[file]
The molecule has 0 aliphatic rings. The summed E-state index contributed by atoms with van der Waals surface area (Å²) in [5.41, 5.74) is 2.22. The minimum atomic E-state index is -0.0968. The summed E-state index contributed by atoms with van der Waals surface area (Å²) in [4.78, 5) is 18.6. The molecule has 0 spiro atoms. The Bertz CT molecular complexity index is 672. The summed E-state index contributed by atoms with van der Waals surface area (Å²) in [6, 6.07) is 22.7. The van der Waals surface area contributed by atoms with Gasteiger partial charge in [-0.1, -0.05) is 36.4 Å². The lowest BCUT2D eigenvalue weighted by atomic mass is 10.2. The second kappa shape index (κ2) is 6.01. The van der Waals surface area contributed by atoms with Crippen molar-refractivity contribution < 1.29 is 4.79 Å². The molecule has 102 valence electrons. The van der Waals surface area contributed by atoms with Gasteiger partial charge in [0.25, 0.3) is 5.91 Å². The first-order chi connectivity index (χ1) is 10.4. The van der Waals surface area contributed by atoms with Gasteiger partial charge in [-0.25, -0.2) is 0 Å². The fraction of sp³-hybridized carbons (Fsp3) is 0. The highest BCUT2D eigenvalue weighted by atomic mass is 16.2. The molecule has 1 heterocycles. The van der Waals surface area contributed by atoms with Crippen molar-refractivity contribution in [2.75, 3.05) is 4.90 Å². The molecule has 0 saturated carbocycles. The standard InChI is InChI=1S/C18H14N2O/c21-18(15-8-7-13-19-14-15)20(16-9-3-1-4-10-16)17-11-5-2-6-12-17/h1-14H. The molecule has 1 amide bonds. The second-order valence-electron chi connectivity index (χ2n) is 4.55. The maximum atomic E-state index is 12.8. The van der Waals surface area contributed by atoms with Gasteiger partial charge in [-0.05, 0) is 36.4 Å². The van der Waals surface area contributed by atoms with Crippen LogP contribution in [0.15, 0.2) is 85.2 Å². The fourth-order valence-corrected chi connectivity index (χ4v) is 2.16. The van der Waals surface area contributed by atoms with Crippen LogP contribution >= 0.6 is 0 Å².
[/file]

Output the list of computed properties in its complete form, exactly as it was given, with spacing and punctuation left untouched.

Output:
The molecule has 0 aliphatic rings. The summed E-state index contributed by atoms with van der Waals surface area (Å²) in [5.41, 5.74) is 2.22. The minimum atomic E-state index is -0.0968. The summed E-state index contributed by atoms with van der Waals surface area (Å²) in [4.78, 5) is 18.6. The molecule has 0 spiro atoms. The Bertz CT molecular complexity index is 672. The summed E-state index contributed by atoms with van der Waals surface area (Å²) in [6, 6.07) is 22.7. The van der Waals surface area contributed by atoms with Gasteiger partial charge in [-0.1, -0.05) is 36.4 Å². The lowest BCUT2D eigenvalue weighted by atomic mass is 10.2. The second kappa shape index (κ2) is 6.01. The van der Waals surface area contributed by atoms with Crippen molar-refractivity contribution < 1.29 is 4.79 Å². The molecule has 102 valence electrons. The van der Waals surface area contributed by atoms with Gasteiger partial charge in [0.25, 0.3) is 5.91 Å². The first-order chi connectivity index (χ1) is 10.4. The van der Waals surface area contributed by atoms with Gasteiger partial charge in [-0.25, -0.2) is 0 Å². The fraction of sp³-hybridized carbons (Fsp3) is 0. The highest BCUT2D eigenvalue weighted by atomic mass is 16.2. The molecule has 1 heterocycles. The van der Waals surface area contributed by atoms with Crippen molar-refractivity contribution in [2.75, 3.05) is 4.90 Å². The molecule has 0 saturated carbocycles. The standard InChI is InChI=1S/C18H14N2O/c21-18(15-8-7-13-19-14-15)20(16-9-3-1-4-10-16)17-11-5-2-6-12-17/h1-14H. The molecule has 1 amide bonds. The second-order valence-electron chi connectivity index (χ2n) is 4.55. The maximum atomic E-state index is 12.8. The van der Waals surface area contributed by atoms with Gasteiger partial charge in [-0.05, 0) is 36.4 Å². The van der Waals surface area contributed by atoms with Crippen LogP contribution in [0.15, 0.2) is 85.2 Å². The fourth-order valence-corrected chi connectivity index (χ4v) is 2.16. The van der Waals surface area contributed by atoms with Crippen LogP contribution >= 0.6 is 0 Å².